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Indri Debono was the first white man in recorded history to have discovered the fountainhead - the source of the Nile! He never bothered to record this exceptional discovery and we only know of it through the memoirs of Speke; the man credited with the feat. In 1862 Indri reached the Ripon and Murchison Falls, the outlets of Lake Victoria. Indri Debono (or Andrea) was from Malta.
Are you sure about this? Rippon Falls used to be the outlet of the Nile from Lake Victoria, before it was drowned out by the Owen Falls Dam, but Murchison Falls isn't - it's on the White Nile but several hundred miles further downstream. SidneyStratton#
This may be a reference to Andrea Debono. He apparently came near to Lake Albert but never found Victoria. --Richard Clegg 19:12, 25 March 2006 (UTC)
Can anybody add a section on Speke's racial theories? I don't know anything about them, although I expect they may be unsavory, but they seem to have had an influence on colonial governance policies and thus modern events (e.g. genocide in Rwanda) and are probably worth discussing. 126.96.36.199 18:04, 20 November 2006 (UTC)
Speke apparently made his racial observations in his 1863 account, Journal Of The Discovery Of The Source Of The Nile. Speke's views are mentioned on this Wikipedia page about 'Hamitic Myth', having apparently been cited by Philip Gourevitch in his 1999 book on the Rwandan Genocide (We Wish To Inform You That Tomorrow We Will Be Killed With Our Families). According to Gourevitch:
Few living Rwandans have heard of John Hanning Speke, but most know the essence of his wild fantasy—that the Africans who best resembled the tribes of Europe were inherently endowed with mastery—and whether they accept or reject it, few Rwandans would deny that the Hamitic myth is one of the essential ideas by which they understand who they are in the world.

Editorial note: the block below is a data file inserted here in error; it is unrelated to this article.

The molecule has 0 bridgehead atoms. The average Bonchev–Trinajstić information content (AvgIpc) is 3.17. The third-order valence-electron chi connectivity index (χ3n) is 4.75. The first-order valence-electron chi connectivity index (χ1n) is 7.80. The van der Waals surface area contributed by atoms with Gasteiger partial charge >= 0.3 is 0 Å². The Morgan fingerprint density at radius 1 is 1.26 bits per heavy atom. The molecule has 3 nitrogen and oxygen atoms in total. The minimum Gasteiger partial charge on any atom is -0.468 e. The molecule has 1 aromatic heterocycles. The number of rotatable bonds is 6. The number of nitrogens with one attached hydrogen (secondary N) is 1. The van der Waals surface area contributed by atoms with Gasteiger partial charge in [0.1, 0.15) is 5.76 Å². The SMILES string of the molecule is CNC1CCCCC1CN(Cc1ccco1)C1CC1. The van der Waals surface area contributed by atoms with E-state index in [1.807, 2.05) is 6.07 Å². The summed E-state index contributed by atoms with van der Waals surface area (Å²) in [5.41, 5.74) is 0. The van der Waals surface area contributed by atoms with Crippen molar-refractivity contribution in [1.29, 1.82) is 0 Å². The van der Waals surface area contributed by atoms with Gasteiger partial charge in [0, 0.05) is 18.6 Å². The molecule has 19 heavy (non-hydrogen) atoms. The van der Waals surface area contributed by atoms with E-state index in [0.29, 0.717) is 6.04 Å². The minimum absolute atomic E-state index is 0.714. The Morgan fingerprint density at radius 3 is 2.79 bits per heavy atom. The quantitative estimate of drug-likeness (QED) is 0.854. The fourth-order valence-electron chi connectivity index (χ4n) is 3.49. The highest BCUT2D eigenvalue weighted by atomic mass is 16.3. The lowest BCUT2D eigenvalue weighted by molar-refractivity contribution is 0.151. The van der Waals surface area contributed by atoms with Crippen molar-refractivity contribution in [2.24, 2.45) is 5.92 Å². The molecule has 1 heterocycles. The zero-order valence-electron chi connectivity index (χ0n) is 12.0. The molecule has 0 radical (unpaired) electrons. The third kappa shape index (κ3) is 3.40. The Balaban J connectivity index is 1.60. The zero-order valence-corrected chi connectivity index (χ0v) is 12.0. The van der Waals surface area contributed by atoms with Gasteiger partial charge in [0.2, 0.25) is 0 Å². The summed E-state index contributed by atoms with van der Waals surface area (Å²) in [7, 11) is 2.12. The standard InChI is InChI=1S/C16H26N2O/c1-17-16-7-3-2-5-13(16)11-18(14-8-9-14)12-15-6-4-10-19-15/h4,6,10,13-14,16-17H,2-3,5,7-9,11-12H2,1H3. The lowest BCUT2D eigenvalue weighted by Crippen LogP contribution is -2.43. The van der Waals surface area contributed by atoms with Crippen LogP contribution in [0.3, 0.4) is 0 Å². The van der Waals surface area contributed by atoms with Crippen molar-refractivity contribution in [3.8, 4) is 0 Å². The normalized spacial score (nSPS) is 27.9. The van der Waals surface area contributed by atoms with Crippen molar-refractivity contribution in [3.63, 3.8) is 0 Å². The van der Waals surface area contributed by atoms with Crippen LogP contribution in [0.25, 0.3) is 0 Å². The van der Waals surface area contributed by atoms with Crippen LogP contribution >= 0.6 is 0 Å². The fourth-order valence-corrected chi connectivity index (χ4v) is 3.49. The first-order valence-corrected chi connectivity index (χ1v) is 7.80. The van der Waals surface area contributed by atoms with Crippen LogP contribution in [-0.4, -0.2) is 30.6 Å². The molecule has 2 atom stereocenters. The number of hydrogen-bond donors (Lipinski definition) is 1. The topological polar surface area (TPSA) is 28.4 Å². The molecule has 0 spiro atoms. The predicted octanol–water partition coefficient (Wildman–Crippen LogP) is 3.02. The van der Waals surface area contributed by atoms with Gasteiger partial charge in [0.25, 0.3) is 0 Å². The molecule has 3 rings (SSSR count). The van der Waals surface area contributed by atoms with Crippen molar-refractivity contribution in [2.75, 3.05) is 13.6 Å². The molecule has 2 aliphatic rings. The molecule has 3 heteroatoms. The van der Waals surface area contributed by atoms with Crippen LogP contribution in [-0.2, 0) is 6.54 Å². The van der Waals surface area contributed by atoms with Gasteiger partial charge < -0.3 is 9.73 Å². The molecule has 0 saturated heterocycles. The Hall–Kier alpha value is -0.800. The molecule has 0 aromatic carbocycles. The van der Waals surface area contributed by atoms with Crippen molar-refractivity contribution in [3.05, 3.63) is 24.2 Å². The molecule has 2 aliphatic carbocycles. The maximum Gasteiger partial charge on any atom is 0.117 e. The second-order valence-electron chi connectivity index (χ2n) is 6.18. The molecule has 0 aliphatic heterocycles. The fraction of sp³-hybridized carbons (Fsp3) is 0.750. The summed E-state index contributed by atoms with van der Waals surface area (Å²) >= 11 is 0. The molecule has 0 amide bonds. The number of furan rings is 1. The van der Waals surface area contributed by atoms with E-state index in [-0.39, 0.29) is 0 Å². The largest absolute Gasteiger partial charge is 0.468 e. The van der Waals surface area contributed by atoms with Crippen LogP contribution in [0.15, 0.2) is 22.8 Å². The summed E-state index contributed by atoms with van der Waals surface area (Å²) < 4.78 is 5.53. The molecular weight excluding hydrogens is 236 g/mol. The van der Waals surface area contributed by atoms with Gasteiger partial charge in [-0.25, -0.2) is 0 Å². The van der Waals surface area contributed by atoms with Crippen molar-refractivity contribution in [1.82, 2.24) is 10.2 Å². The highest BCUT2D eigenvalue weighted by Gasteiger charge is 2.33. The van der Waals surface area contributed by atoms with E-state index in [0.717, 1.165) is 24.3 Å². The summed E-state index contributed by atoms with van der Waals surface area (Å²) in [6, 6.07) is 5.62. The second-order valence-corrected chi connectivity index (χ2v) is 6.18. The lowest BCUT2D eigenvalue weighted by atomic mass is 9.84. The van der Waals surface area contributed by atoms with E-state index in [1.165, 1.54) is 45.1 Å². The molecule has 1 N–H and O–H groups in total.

Among British explorers, Speke is regarded as an enigmatic figure (most of his personal papers were burned, in fact), and Speke himself, dead at 37, did not participate in colonization. Nor did Speke invent "Hamitic theory"; at best, his journals of discovery popularized racist concepts already in circulation. Reviewing the Gourevitch book, playwright Wole Soyinka questions whether the Speke explanation truly satisfies an inquiry into why later genocides occurred. Is it possible that Speke is unfairly scapegoated for the prejudicial practices of later colonists, notably those of the Germans (who exploited Tutsi dominance after 1885) and the Belgians (who undertook direct empire after 1918 in what is present-day Rwanda and Burundi)? Speke's discovery journals enjoyed early translations into German (Die Entdeckung der Nilquellen, Leipzig, 1864) and French (Les Sources du Nil, Paris, 1864). Were those translations at the root of the problem? — Sandover 23:41, 1 April 2007 (UTC)
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